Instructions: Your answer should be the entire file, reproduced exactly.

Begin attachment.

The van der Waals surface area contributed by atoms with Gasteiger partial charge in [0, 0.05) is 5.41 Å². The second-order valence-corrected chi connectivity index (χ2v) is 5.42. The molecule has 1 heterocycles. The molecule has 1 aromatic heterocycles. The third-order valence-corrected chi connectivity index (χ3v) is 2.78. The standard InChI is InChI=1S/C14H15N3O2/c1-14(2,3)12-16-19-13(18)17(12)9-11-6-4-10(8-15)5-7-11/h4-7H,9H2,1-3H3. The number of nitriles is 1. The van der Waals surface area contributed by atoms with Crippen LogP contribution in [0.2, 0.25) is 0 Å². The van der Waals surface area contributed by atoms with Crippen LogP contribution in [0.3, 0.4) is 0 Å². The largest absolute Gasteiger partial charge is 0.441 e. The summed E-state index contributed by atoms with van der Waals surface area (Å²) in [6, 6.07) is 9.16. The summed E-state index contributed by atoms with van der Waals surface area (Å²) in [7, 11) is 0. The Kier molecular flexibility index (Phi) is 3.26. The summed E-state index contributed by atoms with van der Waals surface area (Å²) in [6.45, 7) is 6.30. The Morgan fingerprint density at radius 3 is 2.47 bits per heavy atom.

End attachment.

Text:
The van der Waals surface area contributed by atoms with Gasteiger partial charge in [0, 0.05) is 5.41 Å². The second-order valence-corrected chi connectivity index (χ2v) is 5.42. The molecule has 1 heterocycles. The molecule has 1 aromatic heterocycles. The third-order valence-corrected chi connectivity index (χ3v) is 2.78. The standard InChI is InChI=1S/C14H15N3O2/c1-14(2,3)12-16-19-13(18)17(12)9-11-6-4-10(8-15)5-7-11/h4-7H,9H2,1-3H3. The number of nitriles is 1. The van der Waals surface area contributed by atoms with Crippen LogP contribution in [0.2, 0.25) is 0 Å². The van der Waals surface area contributed by atoms with Crippen LogP contribution in [0.3, 0.4) is 0 Å². The largest absolute Gasteiger partial charge is 0.441 e. The summed E-state index contributed by atoms with van der Waals surface area (Å²) in [6, 6.07) is 9.16. The summed E-state index contributed by atoms with van der Waals surface area (Å²) in [7, 11) is 0. The Kier molecular flexibility index (Phi) is 3.26. The summed E-state index contributed by atoms with van der Waals surface area (Å²) in [6.45, 7) is 6.30. The Morgan fingerprint density at radius 3 is 2.47 bits per heavy atom.